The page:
We live in an age of much more conscious relationships when we hope for the best, but more and more we realize lifelong learning is more than a cliché; therefore, it is very hard to know if we have matured enough for a functioning long term partnership. That is why an airtight pre-nuptial agreement is so important for both partners. That way both, or either partner (of course, counseling and soul searching is the right preliminary course to this decision), can end a marriage, and both take out what they took in. The rest to be divided fairly.
Lawyers can define the specifics in more depth for you, according to your state. If either partner is over thirty and past the hearts and flowers of puppy love, but has a problem with such an arrangement, then call it what it is: paid for sex or companionship, instead of a marriage?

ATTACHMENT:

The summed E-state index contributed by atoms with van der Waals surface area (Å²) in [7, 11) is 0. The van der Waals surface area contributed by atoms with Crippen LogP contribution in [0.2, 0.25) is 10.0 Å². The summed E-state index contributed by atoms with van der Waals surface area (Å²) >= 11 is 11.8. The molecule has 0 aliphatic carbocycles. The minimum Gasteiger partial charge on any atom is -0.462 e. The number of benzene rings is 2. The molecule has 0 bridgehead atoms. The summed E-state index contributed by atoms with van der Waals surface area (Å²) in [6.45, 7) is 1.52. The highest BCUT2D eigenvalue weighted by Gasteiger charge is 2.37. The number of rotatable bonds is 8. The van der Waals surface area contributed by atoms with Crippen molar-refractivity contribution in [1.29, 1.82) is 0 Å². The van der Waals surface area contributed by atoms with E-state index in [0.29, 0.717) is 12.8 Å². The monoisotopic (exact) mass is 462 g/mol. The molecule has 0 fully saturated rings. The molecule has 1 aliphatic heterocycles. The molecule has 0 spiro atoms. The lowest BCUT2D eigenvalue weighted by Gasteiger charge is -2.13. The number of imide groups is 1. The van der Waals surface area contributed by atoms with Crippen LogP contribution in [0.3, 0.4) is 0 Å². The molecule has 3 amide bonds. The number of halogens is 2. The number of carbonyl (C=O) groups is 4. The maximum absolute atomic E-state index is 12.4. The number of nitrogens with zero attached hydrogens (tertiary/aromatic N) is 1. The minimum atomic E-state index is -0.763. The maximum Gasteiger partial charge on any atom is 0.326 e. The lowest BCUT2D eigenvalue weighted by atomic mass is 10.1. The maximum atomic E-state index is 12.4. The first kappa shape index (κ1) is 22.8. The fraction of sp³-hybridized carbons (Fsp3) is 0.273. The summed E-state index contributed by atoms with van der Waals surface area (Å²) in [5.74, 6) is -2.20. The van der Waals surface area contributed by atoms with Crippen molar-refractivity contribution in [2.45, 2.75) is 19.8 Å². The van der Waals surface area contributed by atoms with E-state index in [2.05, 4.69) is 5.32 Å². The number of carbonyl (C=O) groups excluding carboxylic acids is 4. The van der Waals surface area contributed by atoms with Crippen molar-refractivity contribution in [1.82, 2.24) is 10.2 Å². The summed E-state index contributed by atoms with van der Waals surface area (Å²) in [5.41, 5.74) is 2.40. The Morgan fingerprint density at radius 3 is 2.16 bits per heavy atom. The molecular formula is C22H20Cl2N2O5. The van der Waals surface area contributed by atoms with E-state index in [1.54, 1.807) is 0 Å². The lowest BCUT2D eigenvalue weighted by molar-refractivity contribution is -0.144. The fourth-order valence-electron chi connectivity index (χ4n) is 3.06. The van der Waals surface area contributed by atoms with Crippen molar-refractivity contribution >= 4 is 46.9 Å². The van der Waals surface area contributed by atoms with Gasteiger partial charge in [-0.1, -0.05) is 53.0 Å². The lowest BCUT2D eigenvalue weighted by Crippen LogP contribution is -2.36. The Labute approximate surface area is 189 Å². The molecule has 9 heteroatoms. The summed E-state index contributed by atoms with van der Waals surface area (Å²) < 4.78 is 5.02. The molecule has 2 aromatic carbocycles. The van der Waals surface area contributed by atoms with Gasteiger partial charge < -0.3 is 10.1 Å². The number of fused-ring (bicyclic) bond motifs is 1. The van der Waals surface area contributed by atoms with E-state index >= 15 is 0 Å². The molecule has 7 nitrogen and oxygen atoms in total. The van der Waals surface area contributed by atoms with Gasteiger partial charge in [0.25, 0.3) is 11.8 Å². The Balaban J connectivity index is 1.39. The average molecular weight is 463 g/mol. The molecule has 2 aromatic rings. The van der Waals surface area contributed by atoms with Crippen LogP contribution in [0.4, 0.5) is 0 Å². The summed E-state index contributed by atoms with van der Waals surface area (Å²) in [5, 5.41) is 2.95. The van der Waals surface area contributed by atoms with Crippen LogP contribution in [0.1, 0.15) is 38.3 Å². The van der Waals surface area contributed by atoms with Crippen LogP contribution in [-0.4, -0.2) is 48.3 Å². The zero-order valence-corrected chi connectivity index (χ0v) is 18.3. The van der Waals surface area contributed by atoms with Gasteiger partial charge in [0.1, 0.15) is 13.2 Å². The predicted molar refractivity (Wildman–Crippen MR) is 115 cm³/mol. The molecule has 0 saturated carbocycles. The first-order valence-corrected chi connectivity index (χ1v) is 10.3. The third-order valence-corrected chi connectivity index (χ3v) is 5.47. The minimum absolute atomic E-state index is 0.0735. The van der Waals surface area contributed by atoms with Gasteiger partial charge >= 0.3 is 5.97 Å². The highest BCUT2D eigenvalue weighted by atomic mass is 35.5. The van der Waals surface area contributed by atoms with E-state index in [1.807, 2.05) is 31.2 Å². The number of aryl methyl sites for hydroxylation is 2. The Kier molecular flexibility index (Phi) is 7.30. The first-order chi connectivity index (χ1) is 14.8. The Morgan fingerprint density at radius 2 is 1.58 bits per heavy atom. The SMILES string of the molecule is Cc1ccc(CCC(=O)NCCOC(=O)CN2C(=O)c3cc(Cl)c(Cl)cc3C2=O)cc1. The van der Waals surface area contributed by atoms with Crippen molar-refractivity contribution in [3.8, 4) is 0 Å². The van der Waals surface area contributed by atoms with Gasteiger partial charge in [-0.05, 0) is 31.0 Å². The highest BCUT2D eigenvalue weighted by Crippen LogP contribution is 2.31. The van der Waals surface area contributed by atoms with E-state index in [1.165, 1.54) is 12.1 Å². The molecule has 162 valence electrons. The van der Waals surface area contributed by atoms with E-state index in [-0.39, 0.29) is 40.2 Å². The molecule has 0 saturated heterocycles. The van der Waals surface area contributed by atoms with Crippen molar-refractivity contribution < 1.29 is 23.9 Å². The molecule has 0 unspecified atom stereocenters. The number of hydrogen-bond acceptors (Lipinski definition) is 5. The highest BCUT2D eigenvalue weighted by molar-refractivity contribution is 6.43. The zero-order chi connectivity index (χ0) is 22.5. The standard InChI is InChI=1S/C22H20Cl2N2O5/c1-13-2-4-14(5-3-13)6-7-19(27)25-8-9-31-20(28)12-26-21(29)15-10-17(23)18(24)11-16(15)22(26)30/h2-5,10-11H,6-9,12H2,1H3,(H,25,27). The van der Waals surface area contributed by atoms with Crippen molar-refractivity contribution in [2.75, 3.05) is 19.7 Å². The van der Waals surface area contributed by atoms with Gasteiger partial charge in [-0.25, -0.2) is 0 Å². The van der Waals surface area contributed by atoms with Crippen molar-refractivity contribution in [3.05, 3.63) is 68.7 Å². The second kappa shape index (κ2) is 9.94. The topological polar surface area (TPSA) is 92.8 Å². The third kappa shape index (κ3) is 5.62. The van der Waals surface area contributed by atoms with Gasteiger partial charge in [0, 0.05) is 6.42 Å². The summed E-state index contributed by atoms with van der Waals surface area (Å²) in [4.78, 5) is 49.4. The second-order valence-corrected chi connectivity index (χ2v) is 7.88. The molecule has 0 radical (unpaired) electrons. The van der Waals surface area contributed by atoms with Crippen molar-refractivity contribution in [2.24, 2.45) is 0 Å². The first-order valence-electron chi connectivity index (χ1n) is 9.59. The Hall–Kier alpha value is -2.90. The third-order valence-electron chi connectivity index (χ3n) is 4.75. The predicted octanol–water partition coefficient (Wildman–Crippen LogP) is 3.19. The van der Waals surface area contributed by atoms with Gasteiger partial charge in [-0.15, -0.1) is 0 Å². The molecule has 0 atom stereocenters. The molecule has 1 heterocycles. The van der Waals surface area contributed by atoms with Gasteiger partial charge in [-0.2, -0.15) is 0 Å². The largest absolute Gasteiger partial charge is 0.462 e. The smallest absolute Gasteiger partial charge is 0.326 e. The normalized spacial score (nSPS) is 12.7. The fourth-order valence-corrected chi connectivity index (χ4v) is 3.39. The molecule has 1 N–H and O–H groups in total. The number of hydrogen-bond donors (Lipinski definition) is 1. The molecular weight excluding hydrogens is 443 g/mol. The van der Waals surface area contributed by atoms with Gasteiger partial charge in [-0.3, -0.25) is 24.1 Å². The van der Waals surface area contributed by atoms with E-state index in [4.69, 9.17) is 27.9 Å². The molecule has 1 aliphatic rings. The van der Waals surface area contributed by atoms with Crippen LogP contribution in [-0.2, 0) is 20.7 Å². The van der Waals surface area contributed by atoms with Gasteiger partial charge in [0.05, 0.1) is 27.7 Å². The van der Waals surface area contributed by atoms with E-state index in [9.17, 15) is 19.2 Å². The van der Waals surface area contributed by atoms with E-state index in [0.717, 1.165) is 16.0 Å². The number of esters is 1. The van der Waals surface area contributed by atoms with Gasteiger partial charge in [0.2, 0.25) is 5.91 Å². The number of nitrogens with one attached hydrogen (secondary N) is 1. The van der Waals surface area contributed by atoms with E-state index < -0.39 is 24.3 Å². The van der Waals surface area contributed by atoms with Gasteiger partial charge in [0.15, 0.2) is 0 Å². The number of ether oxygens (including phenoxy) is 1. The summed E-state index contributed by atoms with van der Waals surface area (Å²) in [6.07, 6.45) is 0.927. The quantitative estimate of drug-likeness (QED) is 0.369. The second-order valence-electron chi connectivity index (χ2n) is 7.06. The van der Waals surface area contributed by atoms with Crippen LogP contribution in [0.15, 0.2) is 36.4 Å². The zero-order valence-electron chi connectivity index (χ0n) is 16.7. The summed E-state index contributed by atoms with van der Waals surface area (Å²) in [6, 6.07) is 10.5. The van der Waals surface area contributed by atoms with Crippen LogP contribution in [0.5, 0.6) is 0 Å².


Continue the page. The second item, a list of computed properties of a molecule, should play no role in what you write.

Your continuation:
I still know a few guys over 50, naïve enough to enter in a marriage without such a document. I assure those guys they can try to buy love all they want, but it will never be for sale. Lawyers tell me that according to your state, even if you’ve been divorced for a while, and you inherit, your spouse can still get a chunk of that money, without something to prevent that from happening. Since I am not a lawyer, all I can tell you is it is much harder to protect money after you are married than to set it up before.
Even in live-in relationships of some duration, one party can sue the other for palimony (like alimony, but you only lived together). Back in the 70’s, that happened to one of my wealthy college roommates.